2023 isn’t 1933 // Some things shine amid the darkness

President Joe Biden is greeted by Israeli Prime Minister Benjamin Netanyahu after arriving at Ben Gurion International Airport, Wednesday, Oct. 18, 2023, in Tel Aviv. (AP Photo/Evan Vucci)

For the benefit of young’uns reading this, a “telegram” was a primitive sort of email, accessible only at the post office and for which one paid by the word.

That’s the background you need for an old joke about a telegram sent by a Jew to a friend. It read: “Start Worrying. Letter to Follow.”

Worrying is a Jewish thing, reflecting the recognition that nothing should be taken for granted. The wisest of men tells us in Mishlei (28:14): “Fortunate is the man who is always afraid.”

There is much, indeed, to generate anxiety these days. A brazen attack on Jews in Eretz Yisrael by bloodthirsty savages, the resultant war and, Hashem yinkom damam, the casualties among Israeli soldiers. Hundreds of Jews being held hostage. People who seem incapable of understanding that terrorist groups like Hamas are malignant tumors on humanity, in need of excision for the patient to survive. A rise in anti-Semitism worldwide and in our own country. Ivy League students whose ignorance of history and reality is compounded by their mindless embrace of causes du jour, even hateful, murderous ones.

Those who see the specter of 1930s Europe can’t be faulted for that shudder-inducing déjà vu.

At the same time, though, the very mesorah that counsels ongoing angst also insists on hakaras hatov—in its most basic sense: “recognition of the good.” And, chilling parallels to older days notwithstanding, there are, amid all the darkness, things that shine.

Like the administration’s full-throated support for Israel’s determination to destroy Hamas. Reiterated last week by President Biden, speaking to Democratic donors.

While media stressed his report that he warned Israeli Prime Minister Benjamin Netanyahu about Israel losing international support and decried “indiscriminate bombing” (political bones thrown to less Israel-supportive fellow Democrats—and Arab-American voters in states like Michigan), less reported was Mr. Biden’s concurrent insistence that, despite that warning, “We’re not going to do a thing other than protect Israel in the process. Not a single thing.”

“Nobody, nobody, nobody on G-d’s green Earth,” Mr. Biden continued, “can justify what Hamas did. They’re a brutal, ugly, inhumane people, and they have to be eliminated… There’s no question about the need to take on Hamas. There’s no question about that. None. Zero.”

“Our commitment to Israel,” he added, is “unshakable.”

And, as if to stress that point, the administration later approved the emergency sale to Israel of nearly 14,000 rounds of tank ammunition worth more than $106 million. And, despite demands by some in Congress to place conditions on US military aid to Israel, officials said the US has no such plans.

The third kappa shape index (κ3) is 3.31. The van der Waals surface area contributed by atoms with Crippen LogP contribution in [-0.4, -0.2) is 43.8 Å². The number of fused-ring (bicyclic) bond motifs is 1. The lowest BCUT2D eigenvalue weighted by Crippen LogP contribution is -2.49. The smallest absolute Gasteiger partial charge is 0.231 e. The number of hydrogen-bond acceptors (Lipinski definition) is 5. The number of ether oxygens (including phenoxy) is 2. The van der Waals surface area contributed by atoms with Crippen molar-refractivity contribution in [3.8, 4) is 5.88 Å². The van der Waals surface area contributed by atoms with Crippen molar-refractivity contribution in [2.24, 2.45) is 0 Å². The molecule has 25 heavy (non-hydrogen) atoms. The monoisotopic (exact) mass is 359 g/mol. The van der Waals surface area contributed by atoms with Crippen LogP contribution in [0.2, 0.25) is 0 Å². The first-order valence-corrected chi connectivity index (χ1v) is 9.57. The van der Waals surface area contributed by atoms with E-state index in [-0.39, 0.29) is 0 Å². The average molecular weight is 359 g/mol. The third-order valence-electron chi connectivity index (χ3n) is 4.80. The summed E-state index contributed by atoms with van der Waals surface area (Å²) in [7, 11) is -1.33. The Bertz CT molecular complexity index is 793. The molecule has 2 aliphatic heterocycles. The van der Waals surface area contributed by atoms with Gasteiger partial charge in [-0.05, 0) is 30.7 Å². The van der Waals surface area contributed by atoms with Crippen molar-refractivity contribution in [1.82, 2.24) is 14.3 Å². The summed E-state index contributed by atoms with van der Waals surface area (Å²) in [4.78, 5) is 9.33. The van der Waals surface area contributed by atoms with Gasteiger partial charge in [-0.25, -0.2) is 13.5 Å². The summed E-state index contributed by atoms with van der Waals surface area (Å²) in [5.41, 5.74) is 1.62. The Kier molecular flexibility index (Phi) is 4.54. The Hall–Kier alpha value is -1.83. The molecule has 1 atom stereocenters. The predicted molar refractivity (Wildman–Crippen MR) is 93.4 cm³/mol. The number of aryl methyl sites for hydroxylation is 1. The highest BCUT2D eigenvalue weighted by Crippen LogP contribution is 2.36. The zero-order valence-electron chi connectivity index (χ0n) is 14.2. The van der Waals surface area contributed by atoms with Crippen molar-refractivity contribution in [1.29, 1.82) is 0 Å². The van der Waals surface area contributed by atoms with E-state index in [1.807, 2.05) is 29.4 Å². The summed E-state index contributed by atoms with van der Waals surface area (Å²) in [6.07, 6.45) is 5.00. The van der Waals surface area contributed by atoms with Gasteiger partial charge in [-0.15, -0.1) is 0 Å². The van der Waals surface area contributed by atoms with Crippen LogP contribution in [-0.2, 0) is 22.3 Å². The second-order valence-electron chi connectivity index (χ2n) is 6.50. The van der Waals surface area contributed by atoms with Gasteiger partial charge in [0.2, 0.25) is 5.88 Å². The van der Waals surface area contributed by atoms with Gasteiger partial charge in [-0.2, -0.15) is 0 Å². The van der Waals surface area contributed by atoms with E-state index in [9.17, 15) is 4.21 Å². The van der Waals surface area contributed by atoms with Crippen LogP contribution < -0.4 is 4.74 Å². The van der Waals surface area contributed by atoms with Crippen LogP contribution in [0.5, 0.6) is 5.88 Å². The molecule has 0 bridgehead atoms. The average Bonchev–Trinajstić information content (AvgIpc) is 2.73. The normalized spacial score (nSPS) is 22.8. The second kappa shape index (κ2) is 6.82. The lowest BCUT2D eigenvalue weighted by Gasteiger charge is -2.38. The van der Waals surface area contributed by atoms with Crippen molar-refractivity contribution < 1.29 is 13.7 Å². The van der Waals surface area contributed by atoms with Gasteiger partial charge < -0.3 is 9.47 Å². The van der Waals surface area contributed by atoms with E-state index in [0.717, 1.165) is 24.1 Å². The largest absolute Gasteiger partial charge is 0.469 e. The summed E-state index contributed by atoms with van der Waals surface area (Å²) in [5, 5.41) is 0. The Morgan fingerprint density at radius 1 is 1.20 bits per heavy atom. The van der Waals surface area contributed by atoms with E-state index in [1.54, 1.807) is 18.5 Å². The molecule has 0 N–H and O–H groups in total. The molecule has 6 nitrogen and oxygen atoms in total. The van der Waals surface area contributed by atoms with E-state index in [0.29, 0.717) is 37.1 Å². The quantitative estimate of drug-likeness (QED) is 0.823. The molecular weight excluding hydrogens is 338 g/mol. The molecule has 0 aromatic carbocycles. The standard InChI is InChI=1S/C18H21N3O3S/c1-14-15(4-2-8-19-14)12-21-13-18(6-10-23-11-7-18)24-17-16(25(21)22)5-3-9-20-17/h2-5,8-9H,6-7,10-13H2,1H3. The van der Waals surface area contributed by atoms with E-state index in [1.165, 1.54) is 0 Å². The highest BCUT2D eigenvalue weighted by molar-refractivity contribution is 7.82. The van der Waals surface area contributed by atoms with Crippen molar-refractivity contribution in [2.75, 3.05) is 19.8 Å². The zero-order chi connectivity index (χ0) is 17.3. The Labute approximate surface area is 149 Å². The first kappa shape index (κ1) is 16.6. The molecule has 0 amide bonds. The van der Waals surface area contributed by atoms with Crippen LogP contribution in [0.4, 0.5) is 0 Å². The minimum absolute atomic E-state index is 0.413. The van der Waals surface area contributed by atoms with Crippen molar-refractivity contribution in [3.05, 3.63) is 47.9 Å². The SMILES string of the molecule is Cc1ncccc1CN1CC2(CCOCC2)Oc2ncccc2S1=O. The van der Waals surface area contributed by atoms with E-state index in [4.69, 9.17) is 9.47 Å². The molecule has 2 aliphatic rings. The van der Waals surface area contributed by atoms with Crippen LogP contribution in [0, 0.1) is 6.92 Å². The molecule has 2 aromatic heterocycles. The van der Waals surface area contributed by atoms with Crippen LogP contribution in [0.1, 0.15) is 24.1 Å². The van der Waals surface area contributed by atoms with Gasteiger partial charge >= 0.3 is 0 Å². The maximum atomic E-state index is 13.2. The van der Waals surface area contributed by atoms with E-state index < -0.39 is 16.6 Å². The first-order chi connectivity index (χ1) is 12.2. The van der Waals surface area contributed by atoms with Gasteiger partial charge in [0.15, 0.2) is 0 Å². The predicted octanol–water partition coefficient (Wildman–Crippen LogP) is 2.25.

When the presidents of three major universities, asked whether calling for the genocide of Jews constituted bullying and harassment under their schools’ code of conduct, responded with evasiveness and platitudes, a firestorm of outrage came from the administration, Congresspeople from both parties, pundits and the public. One president tendered her resignation, and both she and one of the others issued apologies for their lapses.

The Department of Education is investigating scores of colleges, including Rutgers, Stanford and the University of California, after reports of alleged antisemitic discrimination on their campuses.

Just over a week ago, after the director of the Council on American-Islamic Relations (CAIR) condoned the Shemini Atzeres terrorist attack, the White House removed the group as a resource in the administration’s National Strategy to Counter Anti-Semitism.

The House of Representatives passed a resolution that “strongly condemns the rise of Anti-Semitism on university campuses around the country.”

Last week in Paris, France hosted an international conference to counter Hamas activity. Over 20 countries participated, discussing the targeting of Hamas’ funding and countering the spread of Hamas propaganda on social media.

And the Swiss parliament voted to cancel the $21 million in annual funding it provides the terror-abetting United Nations Relief Works Agency [UNRWA].

For the first time ever, an official Chanukah celebration took place at London’s Westminster Hall, built in 1097, during the First Crusade. Political leaders across all British parties attended.

When Hitler, ym”sh, assumed power in 1933 and Jew-hatred festered, there was no substantive American or European effort to oppose the Nazis.

Yes, there is ample reason to be fearful today. But there is also reason for hakaras hatov.
No one knows what 2024 will bring. But one thing is certain: 2023 isn’t 1933.

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